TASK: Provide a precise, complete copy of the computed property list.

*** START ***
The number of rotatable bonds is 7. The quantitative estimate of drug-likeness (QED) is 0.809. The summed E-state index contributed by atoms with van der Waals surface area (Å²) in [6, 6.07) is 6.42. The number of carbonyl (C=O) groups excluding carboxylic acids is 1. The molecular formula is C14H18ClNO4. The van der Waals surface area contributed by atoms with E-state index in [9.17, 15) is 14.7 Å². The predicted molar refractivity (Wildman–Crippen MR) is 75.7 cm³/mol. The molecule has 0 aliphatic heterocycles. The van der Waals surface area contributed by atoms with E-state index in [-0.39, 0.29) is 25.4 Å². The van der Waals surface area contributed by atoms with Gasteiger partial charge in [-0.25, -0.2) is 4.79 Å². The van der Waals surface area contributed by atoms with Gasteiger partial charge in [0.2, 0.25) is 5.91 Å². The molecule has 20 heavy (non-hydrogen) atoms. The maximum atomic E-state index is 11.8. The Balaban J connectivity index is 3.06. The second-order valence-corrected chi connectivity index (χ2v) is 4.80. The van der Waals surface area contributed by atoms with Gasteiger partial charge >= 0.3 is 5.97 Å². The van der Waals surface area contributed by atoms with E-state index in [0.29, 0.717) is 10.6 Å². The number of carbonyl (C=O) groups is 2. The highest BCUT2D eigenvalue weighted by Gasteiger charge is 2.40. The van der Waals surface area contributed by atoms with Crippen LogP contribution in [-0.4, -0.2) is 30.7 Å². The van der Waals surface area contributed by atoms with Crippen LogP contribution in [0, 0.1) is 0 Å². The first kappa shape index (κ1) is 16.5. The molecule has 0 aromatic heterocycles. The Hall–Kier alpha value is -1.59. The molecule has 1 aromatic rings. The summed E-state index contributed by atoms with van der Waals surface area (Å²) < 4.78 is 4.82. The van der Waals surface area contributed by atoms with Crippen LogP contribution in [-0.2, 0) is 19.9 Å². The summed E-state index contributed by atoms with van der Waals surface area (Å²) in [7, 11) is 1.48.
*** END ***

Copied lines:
The number of rotatable bonds is 7. The quantitative estimate of drug-likeness (QED) is 0.809. The summed E-state index contributed by atoms with van der Waals surface area (Å²) in [6, 6.07) is 6.42. The number of carbonyl (C=O) groups excluding carboxylic acids is 1. The molecular formula is C14H18ClNO4. The van der Waals surface area contributed by atoms with E-state index in [9.17, 15) is 14.7 Å². The predicted molar refractivity (Wildman–Crippen MR) is 75.7 cm³/mol. The molecule has 0 aliphatic heterocycles. The van der Waals surface area contributed by atoms with E-state index in [-0.39, 0.29) is 25.4 Å². The van der Waals surface area contributed by atoms with Gasteiger partial charge in [-0.25, -0.2) is 4.79 Å². The van der Waals surface area contributed by atoms with Gasteiger partial charge in [0.2, 0.25) is 5.91 Å². The molecule has 20 heavy (non-hydrogen) atoms. The maximum atomic E-state index is 11.8. The Balaban J connectivity index is 3.06. The second-order valence-corrected chi connectivity index (χ2v) is 4.80. The van der Waals surface area contributed by atoms with Gasteiger partial charge >= 0.3 is 5.97 Å². The van der Waals surface area contributed by atoms with E-state index in [0.29, 0.717) is 10.6 Å². The number of carbonyl (C=O) groups is 2. The highest BCUT2D eigenvalue weighted by Gasteiger charge is 2.40. The van der Waals surface area contributed by atoms with Crippen LogP contribution in [-0.4, -0.2) is 30.7 Å². The van der Waals surface area contributed by atoms with Crippen LogP contribution in [0, 0.1) is 0 Å². The first kappa shape index (κ1) is 16.5. The molecule has 0 aromatic heterocycles. The Hall–Kier alpha value is -1.59. The molecule has 1 aromatic rings. The summed E-state index contributed by atoms with van der Waals surface area (Å²) < 4.78 is 4.82. The van der Waals surface area contributed by atoms with Crippen LogP contribution in [-0.2, 0) is 19.9 Å². The summed E-state index contributed by atoms with van der Waals surface area (Å²) in [7, 11) is 1.48.